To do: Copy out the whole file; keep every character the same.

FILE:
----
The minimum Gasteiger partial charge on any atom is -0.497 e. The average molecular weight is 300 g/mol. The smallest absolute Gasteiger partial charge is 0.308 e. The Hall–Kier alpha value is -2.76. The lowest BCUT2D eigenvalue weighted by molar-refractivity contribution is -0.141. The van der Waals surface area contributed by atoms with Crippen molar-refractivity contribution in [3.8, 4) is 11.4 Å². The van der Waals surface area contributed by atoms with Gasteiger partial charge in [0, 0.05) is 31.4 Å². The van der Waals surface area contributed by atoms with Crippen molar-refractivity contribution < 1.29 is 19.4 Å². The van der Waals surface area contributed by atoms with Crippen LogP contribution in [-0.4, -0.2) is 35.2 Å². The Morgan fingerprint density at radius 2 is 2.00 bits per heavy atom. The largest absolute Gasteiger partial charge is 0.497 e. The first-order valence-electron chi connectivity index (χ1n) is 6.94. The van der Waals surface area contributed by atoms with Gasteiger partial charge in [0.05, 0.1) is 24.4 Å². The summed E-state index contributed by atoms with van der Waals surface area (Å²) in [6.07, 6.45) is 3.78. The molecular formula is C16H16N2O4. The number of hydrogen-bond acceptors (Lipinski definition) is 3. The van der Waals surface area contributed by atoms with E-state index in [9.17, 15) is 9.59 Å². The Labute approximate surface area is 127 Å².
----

The minimum Gasteiger partial charge on any atom is -0.497 e. The average molecular weight is 300 g/mol. The smallest absolute Gasteiger partial charge is 0.308 e. The Hall–Kier alpha value is -2.76. The lowest BCUT2D eigenvalue weighted by molar-refractivity contribution is -0.141. The van der Waals surface area contributed by atoms with Crippen molar-refractivity contribution in [3.8, 4) is 11.4 Å². The van der Waals surface area contributed by atoms with Gasteiger partial charge in [0, 0.05) is 31.4 Å². The van der Waals surface area contributed by atoms with Crippen molar-refractivity contribution < 1.29 is 19.4 Å². The van der Waals surface area contributed by atoms with Crippen LogP contribution in [-0.4, -0.2) is 35.2 Å². The Morgan fingerprint density at radius 2 is 2.00 bits per heavy atom. The largest absolute Gasteiger partial charge is 0.497 e. The first-order valence-electron chi connectivity index (χ1n) is 6.94. The van der Waals surface area contributed by atoms with Gasteiger partial charge in [0.05, 0.1) is 24.4 Å². The summed E-state index contributed by atoms with van der Waals surface area (Å²) in [6.07, 6.45) is 3.78. The molecular formula is C16H16N2O4. The number of hydrogen-bond acceptors (Lipinski definition) is 3. The van der Waals surface area contributed by atoms with E-state index in [9.17, 15) is 9.59 Å². The Labute approximate surface area is 127 Å².